Human rights advocates say that the situation of juvenile offenders facing execution in Iran has reached crisis levels, making Tehran’s violation of international standards much greater than any other country. There are at least 132 juvenile offenders known to be on death row in Iran, although the true number could be much higher.

Following intense international protests, two juvenile offenders facing execution for murder, Sa’eed Jazee and Reza Sheshblooki, were spared the death penalty last week after receiving pardons from the families of their victims.

“It is outrageous that even the names of all of the executed men have not been made public, let alone their crimes and the evidence against them,” Ghaemi stated. “Iran is certainly trying to demonstrate that it is in control of the domestic situation as it engages in sensitive negotiations over the nuclear issue. Except that by doing it so violently, they are actually demonstrating their keen sense of insecurity.”

On Jul. 8, 24 major international and regional organisations called on the Iranian authorities to immediately stop juvenile executions. In December 2007, the U.N. General Assembly expressed concern about the “execution of persons who were under the age of 18 at the time their offence was committed contrary to the obligations of the Islamic Republic of Iran under article 37 of the Convention on the Rights of the Child and article 6 of the International Covenant on Civil and Political Rights.”

“We’ve seen far too many cases marked by serious violations of Iranian and international law that have ended in the juvenile offender’s execution,” said Bencomo.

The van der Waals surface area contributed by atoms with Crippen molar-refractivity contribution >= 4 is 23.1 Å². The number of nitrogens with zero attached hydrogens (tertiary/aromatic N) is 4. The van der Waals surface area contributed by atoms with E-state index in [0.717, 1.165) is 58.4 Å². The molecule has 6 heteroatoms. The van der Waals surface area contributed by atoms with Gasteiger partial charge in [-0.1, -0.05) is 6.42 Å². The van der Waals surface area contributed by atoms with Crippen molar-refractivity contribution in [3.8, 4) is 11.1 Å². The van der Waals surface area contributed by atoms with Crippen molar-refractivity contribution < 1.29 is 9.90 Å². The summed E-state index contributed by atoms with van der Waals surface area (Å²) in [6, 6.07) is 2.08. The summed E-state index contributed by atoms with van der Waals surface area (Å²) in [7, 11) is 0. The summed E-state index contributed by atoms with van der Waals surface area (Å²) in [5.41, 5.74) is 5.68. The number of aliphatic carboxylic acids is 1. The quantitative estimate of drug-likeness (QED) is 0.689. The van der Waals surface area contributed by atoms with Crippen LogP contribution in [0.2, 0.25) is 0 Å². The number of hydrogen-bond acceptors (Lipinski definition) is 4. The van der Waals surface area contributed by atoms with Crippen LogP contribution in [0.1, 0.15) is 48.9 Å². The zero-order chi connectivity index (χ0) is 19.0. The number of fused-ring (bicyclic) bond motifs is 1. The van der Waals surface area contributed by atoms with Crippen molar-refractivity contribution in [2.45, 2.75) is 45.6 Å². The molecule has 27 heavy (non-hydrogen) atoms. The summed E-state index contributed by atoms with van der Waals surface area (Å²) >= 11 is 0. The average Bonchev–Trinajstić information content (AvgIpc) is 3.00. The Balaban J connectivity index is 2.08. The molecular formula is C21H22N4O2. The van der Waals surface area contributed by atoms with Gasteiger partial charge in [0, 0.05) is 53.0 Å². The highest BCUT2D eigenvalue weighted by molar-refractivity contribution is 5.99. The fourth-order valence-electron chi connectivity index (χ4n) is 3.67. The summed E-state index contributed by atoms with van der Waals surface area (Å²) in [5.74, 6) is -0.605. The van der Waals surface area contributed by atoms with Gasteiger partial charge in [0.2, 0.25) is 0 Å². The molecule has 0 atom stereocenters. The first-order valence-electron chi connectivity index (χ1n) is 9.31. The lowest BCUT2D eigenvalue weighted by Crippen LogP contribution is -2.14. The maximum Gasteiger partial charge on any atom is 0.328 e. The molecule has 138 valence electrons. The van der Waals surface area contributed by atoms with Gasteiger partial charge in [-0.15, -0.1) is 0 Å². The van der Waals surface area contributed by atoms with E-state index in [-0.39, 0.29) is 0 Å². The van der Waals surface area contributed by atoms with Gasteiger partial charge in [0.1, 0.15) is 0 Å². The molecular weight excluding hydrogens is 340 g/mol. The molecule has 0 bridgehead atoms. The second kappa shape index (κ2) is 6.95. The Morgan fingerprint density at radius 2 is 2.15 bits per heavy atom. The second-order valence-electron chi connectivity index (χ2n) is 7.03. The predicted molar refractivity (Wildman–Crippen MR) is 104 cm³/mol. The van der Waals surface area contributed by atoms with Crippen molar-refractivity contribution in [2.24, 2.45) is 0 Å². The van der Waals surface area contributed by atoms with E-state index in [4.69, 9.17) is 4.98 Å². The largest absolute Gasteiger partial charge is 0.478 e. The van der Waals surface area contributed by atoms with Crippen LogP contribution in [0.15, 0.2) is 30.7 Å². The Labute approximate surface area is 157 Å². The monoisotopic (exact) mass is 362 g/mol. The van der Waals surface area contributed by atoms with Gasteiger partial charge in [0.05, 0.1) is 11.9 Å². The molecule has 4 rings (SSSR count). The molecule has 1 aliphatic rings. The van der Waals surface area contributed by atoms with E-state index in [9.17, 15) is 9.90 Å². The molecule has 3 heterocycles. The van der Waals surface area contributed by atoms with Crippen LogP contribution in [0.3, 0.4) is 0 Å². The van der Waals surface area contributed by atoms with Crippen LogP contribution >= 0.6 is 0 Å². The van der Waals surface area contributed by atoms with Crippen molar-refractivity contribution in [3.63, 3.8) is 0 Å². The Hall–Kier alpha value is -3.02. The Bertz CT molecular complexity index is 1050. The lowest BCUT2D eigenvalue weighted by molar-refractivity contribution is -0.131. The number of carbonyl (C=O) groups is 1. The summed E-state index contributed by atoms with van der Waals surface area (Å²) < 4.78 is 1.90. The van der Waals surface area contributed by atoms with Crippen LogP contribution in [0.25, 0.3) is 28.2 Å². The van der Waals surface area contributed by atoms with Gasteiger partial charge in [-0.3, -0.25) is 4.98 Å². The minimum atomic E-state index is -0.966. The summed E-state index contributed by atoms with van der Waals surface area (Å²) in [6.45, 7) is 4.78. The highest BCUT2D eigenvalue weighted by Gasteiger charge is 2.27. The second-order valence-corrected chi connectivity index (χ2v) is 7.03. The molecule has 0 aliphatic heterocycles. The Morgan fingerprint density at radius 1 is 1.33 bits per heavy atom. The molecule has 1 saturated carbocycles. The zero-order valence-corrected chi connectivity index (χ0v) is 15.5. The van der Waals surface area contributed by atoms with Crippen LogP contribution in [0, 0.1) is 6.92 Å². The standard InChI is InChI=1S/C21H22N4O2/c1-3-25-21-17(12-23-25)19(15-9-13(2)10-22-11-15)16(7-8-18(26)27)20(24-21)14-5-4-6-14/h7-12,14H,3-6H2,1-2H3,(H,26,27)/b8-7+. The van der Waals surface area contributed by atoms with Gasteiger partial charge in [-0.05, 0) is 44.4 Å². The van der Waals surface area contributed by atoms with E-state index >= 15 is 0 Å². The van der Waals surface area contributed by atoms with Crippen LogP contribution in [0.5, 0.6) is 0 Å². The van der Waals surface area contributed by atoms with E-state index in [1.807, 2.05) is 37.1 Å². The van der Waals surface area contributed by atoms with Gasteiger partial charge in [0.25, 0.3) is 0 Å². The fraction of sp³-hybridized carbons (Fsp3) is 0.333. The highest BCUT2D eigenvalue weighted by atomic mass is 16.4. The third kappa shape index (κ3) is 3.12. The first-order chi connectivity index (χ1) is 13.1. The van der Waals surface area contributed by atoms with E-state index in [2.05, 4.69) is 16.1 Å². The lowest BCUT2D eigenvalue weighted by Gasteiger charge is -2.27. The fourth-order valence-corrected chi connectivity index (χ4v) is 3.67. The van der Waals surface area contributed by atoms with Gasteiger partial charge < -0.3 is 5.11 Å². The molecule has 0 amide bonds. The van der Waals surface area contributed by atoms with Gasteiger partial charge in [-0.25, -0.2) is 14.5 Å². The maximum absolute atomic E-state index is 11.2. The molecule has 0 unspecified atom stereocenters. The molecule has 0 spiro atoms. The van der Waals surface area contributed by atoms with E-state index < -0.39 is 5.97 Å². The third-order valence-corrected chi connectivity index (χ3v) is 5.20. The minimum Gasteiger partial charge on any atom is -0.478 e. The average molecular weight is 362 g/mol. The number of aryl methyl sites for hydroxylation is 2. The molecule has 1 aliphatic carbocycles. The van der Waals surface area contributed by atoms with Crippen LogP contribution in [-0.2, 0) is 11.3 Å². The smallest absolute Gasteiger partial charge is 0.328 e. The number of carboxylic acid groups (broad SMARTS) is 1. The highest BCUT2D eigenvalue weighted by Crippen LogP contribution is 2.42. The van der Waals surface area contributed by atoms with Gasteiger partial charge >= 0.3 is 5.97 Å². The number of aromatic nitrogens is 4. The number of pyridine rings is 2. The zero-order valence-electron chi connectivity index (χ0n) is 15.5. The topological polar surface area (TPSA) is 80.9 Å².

“There is no justice in a system where lower court judges can repeatedly violate procedure without being properly disciplined and appeals courts rubber stamp bad rulings,” she added. “If Iran wants the world to recognise it as a leader it needs act like one, and that means ending all executions of juvenile offenders and committing to serious judicial reforms.”

On Jul. 27, Iranian authorities hanged 29 adults inside Evin prison in Tehran. The authorities said the executed men had been convicted of drug smuggling and murder, but provided the names of only 10 of them and did not release the evidence against them or details of their prosecution, according to the joint statement by human rights groups.

“With its practice of executing juvenile offenders, Iran has the unenviable reputation of being the world’s last executioner of children,” said Dyke. “We find that this is not what Iranians want and in no way builds a stronger human rights culture for tomorrow’s Iran.”

Ghaemi said that the executions evoke a climate of extreme repression. “Let’s remember that this summer is the twentieth anniversary of the mass executions of more than 4,000 political prisoners inside Iranian jails in 1988, just as Iran had agreed to the U.N. resolution ending the Iran-Iraq war,” he said. “Increased numbers of executions is a sign of policies from that era to keep any restive elements in check.”

Iran leads the world in executing persons for crimes committed under the age of 18. As a party to the International Covenant on Civil and Political Rights and the Convention on the Rights of the Child, Iran is obligated to abolish such executions.

Last December, the U.N. General Assembly adopted a resolution calling on states to establish a moratorium on executions with a view to abolishing the death penalty, but Iran continues to ignore this global trend towards abolition. Iran has executed 191 people already in 2008, making it likely to maintain its position as carrying out more executions than any country in the world but China, although its population is 18 times smaller than China’s.